Iraq Not Willing to Accept


By Waiel Faleh

Associated Press
November 25, 2001

Iraq won't accept any changes to the sanctions it is under when the U.N. oil-for-food program comes up for its normal six-month extension, the country's foreign minister said Sunday.

Foreign Minister Naji Sabri spoke a few days before discussions are to be held at the United Nations on the adoption of a new "smart sanctions" resolution proposed by the United States and Britain or an extension of the existing humanitarian program for another six months.

"The general feeling at the United Nations is for roll over ... that is, a normal extension or technical extension," Sabri told Associated Press Television News.

He said that if the United Nations succumbed to U.S. and British pressure and changes the sanctions regime without Iraqi approval, "this means that the other party, that is the U.N., does not want an extension of the (oil-for-food) agreement."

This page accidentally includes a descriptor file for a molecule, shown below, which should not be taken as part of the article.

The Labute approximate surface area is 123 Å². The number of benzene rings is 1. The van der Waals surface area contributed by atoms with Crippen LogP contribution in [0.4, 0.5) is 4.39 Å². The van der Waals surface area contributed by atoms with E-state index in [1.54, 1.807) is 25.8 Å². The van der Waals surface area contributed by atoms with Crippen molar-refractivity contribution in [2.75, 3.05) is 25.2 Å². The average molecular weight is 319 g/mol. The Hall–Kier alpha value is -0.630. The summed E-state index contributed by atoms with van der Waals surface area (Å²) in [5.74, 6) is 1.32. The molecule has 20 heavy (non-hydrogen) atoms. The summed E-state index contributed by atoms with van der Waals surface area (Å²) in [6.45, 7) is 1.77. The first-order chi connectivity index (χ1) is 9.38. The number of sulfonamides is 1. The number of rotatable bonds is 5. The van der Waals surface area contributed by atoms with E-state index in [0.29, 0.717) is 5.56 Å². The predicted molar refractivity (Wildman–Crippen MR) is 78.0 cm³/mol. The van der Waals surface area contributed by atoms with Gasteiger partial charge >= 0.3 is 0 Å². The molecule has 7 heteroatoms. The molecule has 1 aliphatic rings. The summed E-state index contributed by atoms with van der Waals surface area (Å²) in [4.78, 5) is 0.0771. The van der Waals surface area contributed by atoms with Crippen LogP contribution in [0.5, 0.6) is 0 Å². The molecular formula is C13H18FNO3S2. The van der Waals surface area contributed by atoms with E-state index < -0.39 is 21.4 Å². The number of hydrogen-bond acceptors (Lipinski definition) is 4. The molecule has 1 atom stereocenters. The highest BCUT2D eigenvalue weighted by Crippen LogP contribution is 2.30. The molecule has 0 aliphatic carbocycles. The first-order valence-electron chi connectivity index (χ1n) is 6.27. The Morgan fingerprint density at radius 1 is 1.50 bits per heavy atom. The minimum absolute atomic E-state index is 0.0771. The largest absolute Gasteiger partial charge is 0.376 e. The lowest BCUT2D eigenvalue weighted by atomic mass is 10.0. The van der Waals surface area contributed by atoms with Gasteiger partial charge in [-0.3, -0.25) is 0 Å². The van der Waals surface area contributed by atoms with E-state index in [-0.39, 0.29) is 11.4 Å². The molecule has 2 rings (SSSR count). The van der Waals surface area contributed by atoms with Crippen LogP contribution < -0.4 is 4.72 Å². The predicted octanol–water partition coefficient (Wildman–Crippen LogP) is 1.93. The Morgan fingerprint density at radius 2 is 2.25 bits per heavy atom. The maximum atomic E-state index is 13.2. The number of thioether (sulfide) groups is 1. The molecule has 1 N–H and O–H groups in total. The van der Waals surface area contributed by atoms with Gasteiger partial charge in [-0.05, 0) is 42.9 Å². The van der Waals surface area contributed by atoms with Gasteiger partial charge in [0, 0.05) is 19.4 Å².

He said he expected Russia to support the Iraqi stance.

"The logical thing for the United Nations is to move for an improvement of the situation, not for tightening the sanctions against Iraq as is the case with the smart sanctions," said Sabri.

The smart sanctions proposed by Britain and the United States would lift most of the restrictions on trade with Iraq, but tighten enforcement of the arms embargo and block smuggling routes.

The current ninth phase of the oil-for-food program ends Nov. 30.

Iraq exports about 2.3 million barrels of oil a day under the U.N. oil-for-food program. The scheme allows Iraq to bypass U.N. sanctions imposed since its 1990 invasion of Kuwait and export oil on the condition that revenues are spent on food and humanitarian goods.

The sanctions cannot be lifted until Iraq proves to the United Nations it has surrendered its chemical, biological and nuclear weapons programs. But Iraq has barred U.N. weapons inspectors since 1998.

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